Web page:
Pediatric Radiation Oncology
MassGeneral Hospital for Children’s Department of Radiation Oncology provides radiation therapy to treat a variety of tumors in children.
Meet the Team
The goal of radiation therapy is to destroy or shrink tumor cells without damaging surrounding normal healthy tissue. Radiation therapy may be used to cure a cancer, to help keep it from spreading, or to help improve quality of life by relieving pain or other symptoms.
Radiation therapy is the use of x-rays to treat tumors. Different forms of x-rays including photons, electrons and protons can be used. These high energy x-ray beams get rid of tumors by causing a breakdown in the genetic structure or DNA of the cells. These cells are then permanently damaged and cannot repair themselves.
Multidisciplinary Treatment for Complex Diagnoses
Clinical care for a child diagnosed with cancer involves a multidisciplinary team approach. The team may include specialists in pediatric oncology, pediatric radiation oncology, pediatric surgery, pediatric neurosurgery, pediatric neurology, pediatric nursing, social work, child life, and other support staff.
State-of-the-Art Facilities in a World-Renowned Academic Medical Center
The most commonly used radiation treatment at MassGeneral Hospital for Children is proton therapy. The Francis H. Burr Proton Therapy Center at Massachusetts General Hospital is the original proton therapy center in the United States. Proton radiation therapy is unique, because more than any other type of radiation, protons allow radiation to be directed to a very limited area, which reduces potential damage to nearby, healthy tissues. This is particularly useful for children where long-term effects on growth and development are very important. Children’s bodies are more vulnerable to the effects of radiation, so any healthy tissue that can be spared becomes vital.
Treatment is available for pediatric brain tumors including:
As well as other pediatric tumors including:
- Pediatric bone and soft tissue sarcomas
MassGeneral Hospital for Children also provides state-of-the-art Stereotactic Radiosurgery (SRS), Stereotactic Radiation Therapy (SRT) and Intensity Modulated Radiation Therapy (IMRT). In any type of radiation, our radiation oncologists work with clinical physicists to bring the latest technological developments to our patients. Treatment plans are created using the most advanced computing and imaging techniques. Clinicians, radiation oncologists, and physicists have access to a complete array of devices to carefully administer radiation to “target tissues” while minimizing radiation exposure to uninvolved tissue.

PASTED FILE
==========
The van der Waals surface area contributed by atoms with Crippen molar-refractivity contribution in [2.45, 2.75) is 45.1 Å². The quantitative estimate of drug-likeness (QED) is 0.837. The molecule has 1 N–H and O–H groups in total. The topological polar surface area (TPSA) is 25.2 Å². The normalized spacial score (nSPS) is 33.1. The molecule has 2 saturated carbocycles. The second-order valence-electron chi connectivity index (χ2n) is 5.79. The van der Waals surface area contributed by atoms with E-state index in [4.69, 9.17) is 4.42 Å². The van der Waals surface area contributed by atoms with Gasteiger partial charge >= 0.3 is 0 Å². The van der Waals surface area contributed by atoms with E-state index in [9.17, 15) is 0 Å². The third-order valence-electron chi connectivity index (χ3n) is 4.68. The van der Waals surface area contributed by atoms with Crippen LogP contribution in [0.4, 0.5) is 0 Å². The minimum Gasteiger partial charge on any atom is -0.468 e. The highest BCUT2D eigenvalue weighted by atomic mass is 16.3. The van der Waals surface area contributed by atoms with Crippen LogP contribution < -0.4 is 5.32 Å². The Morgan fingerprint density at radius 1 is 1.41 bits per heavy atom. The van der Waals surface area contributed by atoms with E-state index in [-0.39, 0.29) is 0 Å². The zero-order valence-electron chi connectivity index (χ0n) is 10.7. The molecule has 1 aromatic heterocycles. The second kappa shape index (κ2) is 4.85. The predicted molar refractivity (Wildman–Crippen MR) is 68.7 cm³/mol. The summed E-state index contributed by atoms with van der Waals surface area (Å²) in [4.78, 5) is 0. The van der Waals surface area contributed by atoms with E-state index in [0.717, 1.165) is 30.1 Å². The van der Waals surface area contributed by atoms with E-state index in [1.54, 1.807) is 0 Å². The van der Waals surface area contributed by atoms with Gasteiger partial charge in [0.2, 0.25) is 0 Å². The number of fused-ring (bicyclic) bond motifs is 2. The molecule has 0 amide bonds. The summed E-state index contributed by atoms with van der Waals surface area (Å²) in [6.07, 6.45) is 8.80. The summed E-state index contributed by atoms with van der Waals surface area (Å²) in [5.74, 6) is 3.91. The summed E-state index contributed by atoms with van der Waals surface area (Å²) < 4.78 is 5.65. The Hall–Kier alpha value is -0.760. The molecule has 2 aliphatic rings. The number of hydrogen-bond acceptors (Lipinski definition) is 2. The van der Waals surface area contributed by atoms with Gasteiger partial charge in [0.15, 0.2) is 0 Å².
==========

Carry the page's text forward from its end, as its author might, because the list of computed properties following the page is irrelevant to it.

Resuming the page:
Compassionate, Family-Centered Care
At MassGeneral Hospital for Children, we know that the time of your child’s diagnosis and treatment is a very stressful one and we strive to provide an open, welcoming environment. We believe that no one knows a child as well as the parent does: parents, along with primary care providers, become our partners in a child's care and have an active voice in all treatment plans.
There are different types of bone cancers, which are typically defined as a malignant (cancerous) tumor of the bone that destroys normal bone tissue.
A brain tumor is an abnormal growth of tissue in the brain. The tumor can either originate in the brain itself, or come from another part of the body and travel to the brain (metastasize). Brain tumors may be classified as either benign (non-cancerous) or malignant (cancerous), depending on their behavior.
Ewing sarcoma is a cancer that occurs primarily in the bone or soft tissue.
A giant cell tumor is one that is made up of a large number of benign (non-cancerous) cells that form an aggressive tumor - usually near the end of the bone near a joint.
Hodgkin disease is a type of lymphoma, a cancer in the lymphatic system.
Osteosarcoma is a type of bone cancer that develops in the osteoblast cells that form the outer covering of bone.
The following related clinical trials and research studies are currently seeking participants at Massachusetts General Hospital. Search for clinical trials and studies in another area of interest.
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MGHfC Radiation OncologyYawkey Center for Outpatient Care
Francis H. Burr Proton Therapy Center
32 Fruit Street
Boston, MA 02114
Public Transportation Access: yes
Disabled Access: yes
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